November 2016: Journal of Neuroscience Research
Lara L Jones, Gregory A Norville, A Michelle Wright
Across two studies, we investigated the influence of narcissism and self-esteem along with gender on phenomenological ratings across the four subscales of the Autobiographical Memory Questionnaire (AMQ; impact, recollection, rehearsal, and belief). Memory cues varied in valence (positive vs. negative) and agency (agentic vs. communal). In Study 2, we used different memory cues reflecting these four Valence by Agency conditions and additionally investigated retrieval times for the autobiographical memories (AMs)...
September 16, 2016: Memory
Hugo Maciejewski, Abderrahmane Rahmani, Frédéric Chorin, Julien Lardy, Caroline Giroux, Sébastien Ratel
PURPOSE: The aim of the present study was to determine whether the anaerobic performance assessed by a modified Wingate test could account for the 1,500-m rowing ergometer performance in young competitive rowers. METHODS: Fourteen national-level adolescent rowers performed on a rowing ergometer i) a 30-s all-out exercise (i.e., modified Wingate test) and ii) a 1,500-m all-out exercise (i.e., rowing performance). For each of these two exercises, the mean power output was considered as the main performance criterion (PWIN and P1500, respectively)...
August 19, 2016: Pediatric Exercise Science
Dante D Dixson, Frank C Worrell, Paula Olszewski-Kubilius, Rena F Subotnik
In this study, we examined the contributions of grit, hope, and academic self-efficacy to academic achievement in a sample of 609 academically talented students ranging in age from 10 to 18 years. Our hypothesis was that these variables would predict academic achievement above and beyond the contributions of demographic variables and perceived ability. After establishing the reliability and structural validity of scores for the three constructs in this sample, regression analyses indicated that hope and academic self-efficacy were predictors of perceived ability and that academic self-efficacy was the most robust predictor of academic achievement...
August 2016: Annals of the New York Academy of Sciences
S R Stewart, P W Barone, A Bellisario, C L Cooney, P A Sharp, A J Sinskey, S Natesan, S L Springs
Despite the rapid pace of biomedical innovation, R&D productivity in the pharmaceutical industry has not improved broadly. Increasingly, firms need to leverage new approaches to product development and commercial execution, while maintaining adaptability to rapid changes in the marketplace and in biomedical science. Firms are also seeking ways to capture some of the talent, infrastructure, and innovation that depends on federal R&D investment. As a result, a major transition to external innovation is taking place across the industry...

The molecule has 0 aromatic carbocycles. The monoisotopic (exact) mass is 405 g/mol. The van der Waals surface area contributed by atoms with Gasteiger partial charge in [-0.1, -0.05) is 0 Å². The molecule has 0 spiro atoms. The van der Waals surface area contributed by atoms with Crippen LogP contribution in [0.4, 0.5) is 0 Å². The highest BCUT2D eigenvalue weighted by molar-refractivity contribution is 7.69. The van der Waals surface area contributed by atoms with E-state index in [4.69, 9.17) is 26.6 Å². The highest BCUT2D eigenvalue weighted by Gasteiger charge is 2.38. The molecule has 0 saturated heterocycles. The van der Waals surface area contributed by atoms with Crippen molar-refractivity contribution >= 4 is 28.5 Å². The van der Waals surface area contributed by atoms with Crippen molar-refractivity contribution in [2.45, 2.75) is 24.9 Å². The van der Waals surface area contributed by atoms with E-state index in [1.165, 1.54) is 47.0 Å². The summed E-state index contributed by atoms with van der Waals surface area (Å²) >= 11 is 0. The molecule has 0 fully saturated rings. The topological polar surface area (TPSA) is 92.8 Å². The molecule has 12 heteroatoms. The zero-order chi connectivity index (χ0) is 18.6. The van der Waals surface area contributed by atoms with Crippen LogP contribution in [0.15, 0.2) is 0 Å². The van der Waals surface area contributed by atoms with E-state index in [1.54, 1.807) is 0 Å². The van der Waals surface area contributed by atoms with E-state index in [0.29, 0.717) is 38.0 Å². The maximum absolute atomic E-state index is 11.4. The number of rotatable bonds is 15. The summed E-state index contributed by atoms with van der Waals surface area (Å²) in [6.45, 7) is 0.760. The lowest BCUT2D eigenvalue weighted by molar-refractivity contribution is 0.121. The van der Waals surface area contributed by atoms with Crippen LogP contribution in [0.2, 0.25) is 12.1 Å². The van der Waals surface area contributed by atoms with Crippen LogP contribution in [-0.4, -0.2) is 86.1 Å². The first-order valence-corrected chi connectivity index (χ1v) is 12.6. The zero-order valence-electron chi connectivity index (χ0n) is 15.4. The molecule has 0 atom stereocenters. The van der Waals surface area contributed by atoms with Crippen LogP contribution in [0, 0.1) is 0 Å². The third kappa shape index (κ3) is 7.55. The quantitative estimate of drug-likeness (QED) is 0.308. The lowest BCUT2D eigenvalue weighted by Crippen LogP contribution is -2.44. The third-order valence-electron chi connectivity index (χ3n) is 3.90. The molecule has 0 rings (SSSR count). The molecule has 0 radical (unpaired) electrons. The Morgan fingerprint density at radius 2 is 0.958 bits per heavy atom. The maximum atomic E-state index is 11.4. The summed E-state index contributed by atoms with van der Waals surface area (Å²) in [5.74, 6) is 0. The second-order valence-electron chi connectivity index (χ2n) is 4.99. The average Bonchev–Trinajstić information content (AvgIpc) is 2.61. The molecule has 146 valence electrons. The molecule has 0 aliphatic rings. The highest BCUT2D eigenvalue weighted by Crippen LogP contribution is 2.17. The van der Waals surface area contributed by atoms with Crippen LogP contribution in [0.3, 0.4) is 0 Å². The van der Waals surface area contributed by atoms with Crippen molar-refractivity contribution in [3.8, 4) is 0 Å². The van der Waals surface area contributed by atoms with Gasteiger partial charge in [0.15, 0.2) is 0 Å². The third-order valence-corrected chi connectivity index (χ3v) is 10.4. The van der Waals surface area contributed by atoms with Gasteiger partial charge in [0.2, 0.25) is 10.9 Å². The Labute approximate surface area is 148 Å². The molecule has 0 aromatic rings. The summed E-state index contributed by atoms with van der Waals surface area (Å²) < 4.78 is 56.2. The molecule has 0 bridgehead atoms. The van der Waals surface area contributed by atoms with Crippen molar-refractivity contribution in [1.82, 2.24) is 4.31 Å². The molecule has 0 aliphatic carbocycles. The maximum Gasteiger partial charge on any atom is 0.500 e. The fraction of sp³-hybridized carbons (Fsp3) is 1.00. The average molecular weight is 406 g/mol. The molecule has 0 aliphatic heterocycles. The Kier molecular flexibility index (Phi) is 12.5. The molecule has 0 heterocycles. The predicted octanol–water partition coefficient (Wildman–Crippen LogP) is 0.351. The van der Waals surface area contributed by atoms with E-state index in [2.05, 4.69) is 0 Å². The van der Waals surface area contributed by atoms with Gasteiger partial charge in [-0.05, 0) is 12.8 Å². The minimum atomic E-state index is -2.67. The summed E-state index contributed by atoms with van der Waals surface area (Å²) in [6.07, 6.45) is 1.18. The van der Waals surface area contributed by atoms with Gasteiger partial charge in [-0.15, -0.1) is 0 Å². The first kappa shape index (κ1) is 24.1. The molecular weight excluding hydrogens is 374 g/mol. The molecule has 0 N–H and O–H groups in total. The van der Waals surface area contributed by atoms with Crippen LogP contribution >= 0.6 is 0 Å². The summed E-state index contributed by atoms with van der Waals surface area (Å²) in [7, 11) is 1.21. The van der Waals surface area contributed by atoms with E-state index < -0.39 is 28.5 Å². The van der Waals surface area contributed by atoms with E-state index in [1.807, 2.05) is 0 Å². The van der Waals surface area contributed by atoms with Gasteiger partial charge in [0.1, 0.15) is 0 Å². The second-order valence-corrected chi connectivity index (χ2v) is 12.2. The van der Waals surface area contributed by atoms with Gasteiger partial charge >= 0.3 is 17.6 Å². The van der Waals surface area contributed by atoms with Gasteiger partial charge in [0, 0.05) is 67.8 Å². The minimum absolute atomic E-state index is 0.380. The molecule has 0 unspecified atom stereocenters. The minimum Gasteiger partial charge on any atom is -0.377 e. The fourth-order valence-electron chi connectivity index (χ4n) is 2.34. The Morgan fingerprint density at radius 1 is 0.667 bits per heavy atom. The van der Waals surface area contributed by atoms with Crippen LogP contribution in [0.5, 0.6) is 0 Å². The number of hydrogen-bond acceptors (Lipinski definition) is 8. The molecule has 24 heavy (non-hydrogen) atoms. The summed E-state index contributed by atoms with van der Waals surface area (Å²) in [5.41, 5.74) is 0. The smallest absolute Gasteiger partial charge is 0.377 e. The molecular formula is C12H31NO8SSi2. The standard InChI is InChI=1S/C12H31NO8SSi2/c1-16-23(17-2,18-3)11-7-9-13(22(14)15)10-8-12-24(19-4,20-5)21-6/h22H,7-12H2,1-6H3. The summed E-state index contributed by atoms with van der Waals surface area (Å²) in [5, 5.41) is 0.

September 12, 2016: Clinical Pharmacology and Therapeutics
A Meder, M Lammerding-Köppel, S Zundel, U Stöckle, C Bahrs, C Gonser
Background: There is a serious lack of young doctors in trauma surgery, which has intensified in recent years. The reasons are complex. Studies have shown that the interest in starting a career in surgery significantly decreases during medical school. To counteract the lack of young talent in the clinic, interest in the subject should be aroused in medical school. The aim of the present study was to evaluate current teaching at our university, where trauma surgery is a curricular subject with mandatory attendance for all medical students...
September 9, 2016: Zeitschrift Für Orthopädie und Unfallchirurgie
Thomas Pfeiffer, Elena Avignone, U Valentin Nägerl
Recently microglia, the resident immune cells of the brain, have been recognized as multi-tasking talents that are not only essential in the diseased brain, but also actively contribute to synaptic circuit remodeling during normal brain development. It is well established that microglia dynamically scan their environment and thereby establish transient physical contacts with neuronal synapses, which may allow them to sense and influence synaptic function. However, it is unknown whether and how the morphological dynamics of microglia and their physical interactions with synapses are affected by the induction of synaptic plasticity in the adult brain...
2016: Scientific Reports